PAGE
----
“We have all the ingredients in Naperville,” Paunovic says. “We have people, we have the infrastructure. The result is players like Patrick Doody becoming pros.”
Soccer is the world’s most popular sport, yet it does not yet enjoy the fanatical following here that it does in foreign countries. But Paunovic is optimistic by what he sees in Naperville and the surrounding areas.
“Every day when I drive to the stadium here I see so many soccer fields,” Paunovic says. “It’s something that I used to see in Europe a lot, but seeing that here, especially in Naperville, it makes me feel at home. It makes me also think that there is a huge passion for this sport, which is amazing to see.
“I think the new generation is going to convert that into the passion which is necessary for the sport in this country, and I think Naperville is actually a very good example of what’s going on, not only in Naperville or Chicago, but everywhere else in the United States.”
Local fans share Paunovic’s enthusiasm. The Fire, which played its home games at North Central College in 2002, has a large following in Naperville.
Jim Konrad and Steve Goletz, who coached the boys and girls soccer teams at Naperville North High School, have season tickets in the front row behind the Fire bench at Toyota Park.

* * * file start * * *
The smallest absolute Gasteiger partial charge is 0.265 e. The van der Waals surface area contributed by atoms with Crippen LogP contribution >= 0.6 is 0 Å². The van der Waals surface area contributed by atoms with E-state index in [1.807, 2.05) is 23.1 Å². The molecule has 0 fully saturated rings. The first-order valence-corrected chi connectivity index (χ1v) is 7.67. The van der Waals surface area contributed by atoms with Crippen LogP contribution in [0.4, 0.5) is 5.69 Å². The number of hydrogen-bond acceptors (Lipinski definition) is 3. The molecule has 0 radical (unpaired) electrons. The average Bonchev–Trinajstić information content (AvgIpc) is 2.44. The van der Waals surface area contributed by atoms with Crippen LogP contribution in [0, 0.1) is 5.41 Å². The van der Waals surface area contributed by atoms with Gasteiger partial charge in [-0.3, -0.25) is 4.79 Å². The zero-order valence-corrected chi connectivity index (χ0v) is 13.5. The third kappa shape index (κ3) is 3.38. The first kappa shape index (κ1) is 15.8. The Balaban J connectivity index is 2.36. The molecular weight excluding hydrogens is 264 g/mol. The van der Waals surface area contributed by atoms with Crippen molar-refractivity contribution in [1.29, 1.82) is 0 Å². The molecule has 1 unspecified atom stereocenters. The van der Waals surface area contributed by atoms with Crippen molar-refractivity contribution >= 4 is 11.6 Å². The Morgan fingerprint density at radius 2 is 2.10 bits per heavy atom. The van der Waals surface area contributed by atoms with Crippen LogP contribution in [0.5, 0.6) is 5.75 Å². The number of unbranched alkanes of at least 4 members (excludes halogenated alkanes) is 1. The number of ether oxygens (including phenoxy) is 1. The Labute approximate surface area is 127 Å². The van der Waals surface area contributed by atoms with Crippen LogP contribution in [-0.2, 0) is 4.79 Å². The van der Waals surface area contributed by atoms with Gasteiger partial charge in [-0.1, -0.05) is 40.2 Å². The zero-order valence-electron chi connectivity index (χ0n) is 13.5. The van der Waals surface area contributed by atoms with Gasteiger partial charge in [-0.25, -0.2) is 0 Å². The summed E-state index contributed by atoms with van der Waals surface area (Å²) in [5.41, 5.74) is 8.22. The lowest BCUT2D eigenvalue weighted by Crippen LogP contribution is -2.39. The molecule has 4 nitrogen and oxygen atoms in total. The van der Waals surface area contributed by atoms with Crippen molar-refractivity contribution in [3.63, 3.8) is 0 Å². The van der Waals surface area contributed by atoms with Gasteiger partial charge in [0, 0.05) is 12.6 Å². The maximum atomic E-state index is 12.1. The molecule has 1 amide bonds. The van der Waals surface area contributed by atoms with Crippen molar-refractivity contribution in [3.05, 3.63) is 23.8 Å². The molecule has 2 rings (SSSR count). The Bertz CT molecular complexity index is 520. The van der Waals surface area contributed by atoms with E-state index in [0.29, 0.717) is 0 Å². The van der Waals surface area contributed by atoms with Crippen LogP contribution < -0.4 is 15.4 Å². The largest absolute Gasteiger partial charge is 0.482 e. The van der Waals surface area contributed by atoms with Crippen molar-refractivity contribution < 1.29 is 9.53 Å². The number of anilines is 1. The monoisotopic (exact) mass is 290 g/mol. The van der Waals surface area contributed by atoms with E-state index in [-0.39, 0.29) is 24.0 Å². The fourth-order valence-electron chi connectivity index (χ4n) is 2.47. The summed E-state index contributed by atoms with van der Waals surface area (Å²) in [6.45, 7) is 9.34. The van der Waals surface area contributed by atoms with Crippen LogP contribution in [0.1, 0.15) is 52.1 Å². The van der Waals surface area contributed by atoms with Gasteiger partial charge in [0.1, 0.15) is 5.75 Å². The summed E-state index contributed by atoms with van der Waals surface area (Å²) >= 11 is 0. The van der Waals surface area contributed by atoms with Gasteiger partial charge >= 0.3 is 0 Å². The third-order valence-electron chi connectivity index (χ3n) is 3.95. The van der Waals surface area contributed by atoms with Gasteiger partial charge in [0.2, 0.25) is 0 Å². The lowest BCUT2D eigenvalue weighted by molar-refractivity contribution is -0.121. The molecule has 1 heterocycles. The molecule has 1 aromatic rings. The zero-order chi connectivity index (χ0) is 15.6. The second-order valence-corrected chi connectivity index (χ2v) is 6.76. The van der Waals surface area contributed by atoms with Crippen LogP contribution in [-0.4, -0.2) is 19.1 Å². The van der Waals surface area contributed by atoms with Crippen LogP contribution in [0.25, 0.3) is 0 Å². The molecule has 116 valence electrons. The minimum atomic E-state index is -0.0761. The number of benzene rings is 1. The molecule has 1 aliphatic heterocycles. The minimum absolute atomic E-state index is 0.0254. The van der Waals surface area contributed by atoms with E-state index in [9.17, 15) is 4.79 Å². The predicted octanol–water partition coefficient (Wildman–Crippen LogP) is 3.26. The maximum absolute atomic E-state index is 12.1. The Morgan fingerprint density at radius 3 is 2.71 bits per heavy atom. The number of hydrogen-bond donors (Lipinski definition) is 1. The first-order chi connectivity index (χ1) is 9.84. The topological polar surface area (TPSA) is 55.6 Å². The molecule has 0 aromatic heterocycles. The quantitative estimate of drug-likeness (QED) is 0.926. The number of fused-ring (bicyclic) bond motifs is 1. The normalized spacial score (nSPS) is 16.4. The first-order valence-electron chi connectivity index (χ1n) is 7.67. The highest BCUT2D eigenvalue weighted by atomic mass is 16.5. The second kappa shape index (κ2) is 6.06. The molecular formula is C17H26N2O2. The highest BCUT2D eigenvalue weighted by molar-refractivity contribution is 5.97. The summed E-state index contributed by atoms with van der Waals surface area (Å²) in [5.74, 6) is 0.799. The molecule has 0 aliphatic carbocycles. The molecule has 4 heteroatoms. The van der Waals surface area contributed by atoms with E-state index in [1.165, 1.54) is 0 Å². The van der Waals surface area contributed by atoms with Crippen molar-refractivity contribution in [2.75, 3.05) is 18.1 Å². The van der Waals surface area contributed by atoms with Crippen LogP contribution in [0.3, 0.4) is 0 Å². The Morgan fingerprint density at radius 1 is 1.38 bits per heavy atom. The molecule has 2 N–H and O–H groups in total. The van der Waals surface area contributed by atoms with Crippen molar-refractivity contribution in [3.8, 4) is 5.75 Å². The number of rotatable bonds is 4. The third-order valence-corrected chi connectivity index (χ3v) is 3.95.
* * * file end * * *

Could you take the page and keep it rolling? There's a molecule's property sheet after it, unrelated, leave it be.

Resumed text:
“[The Fire’s success] has been a positive thing because the suburbs are so soccer crazy,” Konrad says. “Guys [who] are diehard baseball and football fans now are [noticing] the Fire doing [well]. It’s pulling the high school kids in who will start asking us about Fire players, whereas the last three years, Goletz and I had no one to talk to.”
Goletz has seen more familiar faces from Naperville than usual at Toyota Park this year. “We were always those guys [who] follow the Fire regardless because we love Chicago sports and soccer,” Goletz says. “Now that they’re good, the more casual fan is coming. I use my brother-in-law as an example. He grew up playing park district soccer and then never played again. Once I married my wife, I tried to get him back into soccer. I take him to [some] Fire games, but now he’s looking to buy season tickets because now his daughter plays soccer.”
As a Fire player from Naperville, Doody has seen both sides of it, having grown up attending playoff games at Toyota Park. He says the view is great either way.
“Ever since my rookie year , I feel the connection with Naperville has been big,” says Doody, who now lives in Chicago. “It’s pretty neat being from Naperville. I can go back whenever I want.”
Nothing but Neuqua Net
Patrick Doody signed with the Fire in December 2014, but that wasn’t the first time he played at Toyota Park. Doody was a junior at Neuqua Valley High School when he scored the game-winning goal against Lyons in the championship game of the 2009 Pepsi Showdown.
Tony Kees, who coached Doody at Neuqua Valley and with the Chicago Fire Academy team, called it “a goal for the ages” and revels in Doody’s success.“It’s so wonderful to look back on,” says Kees, who now coaches for Sockers FC. “He’s got a winning pedigree. Even before [the Fire’s] resurgence it was a bit surreal seeing him play on the Toyota Park pitch. Every time I see him out there I’m like, ‘Wow, now he’s getting paid to do it.’”